Saturday, September 29, 2007

Iran Can Play "Rush To War" Too

By Cernig

Doubtless egged on by their own equally-crazed versions of Kyl and Lieberman, Iran's parliament has passed a non-binding resolution of its own:
TEHRAN, Iran (AP) - Iran's parliament on Saturday approved a nonbinding resolution labeling the CIA and the U.S. Army ``terrorist organizations,'' in apparent response to a Senate resolution seeking to give a similar designation to Iran's Islamic Revolutionary Guard Corps.

The hard-line dominated parliament cited U.S. involvement in dropping nuclear bombs in Japan in World War II, using depleted uranium munitions in the Balkans, Afghanistan and Iraq, supporting the killings of Palestinians by Israel, bombing and killing Iraqi civilians, and torturing terror suspects in prisons.

``The aggressor U.S. Army and the Central Intelligence Agency are terrorists and also nurture terror,'' said a statement by the 215 lawmakers who signed the resolution at an open session of the Iranian parliament. The session was broadcast live on state-run radio.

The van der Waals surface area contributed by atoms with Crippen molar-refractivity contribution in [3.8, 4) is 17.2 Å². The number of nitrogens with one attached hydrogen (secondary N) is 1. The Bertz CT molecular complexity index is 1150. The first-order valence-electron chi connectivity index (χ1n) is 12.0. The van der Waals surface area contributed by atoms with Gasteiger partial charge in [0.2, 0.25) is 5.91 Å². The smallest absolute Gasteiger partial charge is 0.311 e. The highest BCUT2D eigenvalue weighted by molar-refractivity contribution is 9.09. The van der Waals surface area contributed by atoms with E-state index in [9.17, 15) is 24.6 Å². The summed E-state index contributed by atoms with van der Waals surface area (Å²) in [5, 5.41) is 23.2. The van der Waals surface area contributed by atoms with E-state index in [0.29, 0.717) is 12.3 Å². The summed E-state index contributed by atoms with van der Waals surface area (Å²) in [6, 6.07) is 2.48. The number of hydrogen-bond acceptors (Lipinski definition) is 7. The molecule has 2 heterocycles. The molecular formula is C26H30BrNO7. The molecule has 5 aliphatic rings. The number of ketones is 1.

The resolution, which is seen as a diplomatic offensive against the U.S., urges Iranian President Mahmoud Ahmadinejad's government to treat the two as terrorist organizations. It also paves the way for the resolution to become legislation that - if ratified by the country's hardline constitutional watchdog - would become law. The government is expected to wait for U.S. reaction before making its decision.
They could have added in the Iran/Contra debacle, death squads in South America, repeated fomenting of coups in foreign nations, warrantless surveillance on their own countrymen, detention and rendition in contravention of the Geneva Conventions and even arming terror groups such as the MeK and PKK. On the evidence alone, there's as much justification for the Iranian resolution as the American one.

However, the arguments against passing such resolutions - that designating a branch of a foreign government or armed service in such a way is unsupported by international law and is simply flagrant posturing at best but dangerous warmongering at worst - still hold. I'm as opposed to this move as I was to the U.S. one. Yet it is indicative that Iran's hardliners are as certain that they will come out top from any conflict as America's hardliners are sure of their own victory. Indeed, independent experts have assessed that the Iranians are quite possibly correct. Which should give the rest of us pause to think before enabling any more of the same kind of tit-for-tat rhetoric.

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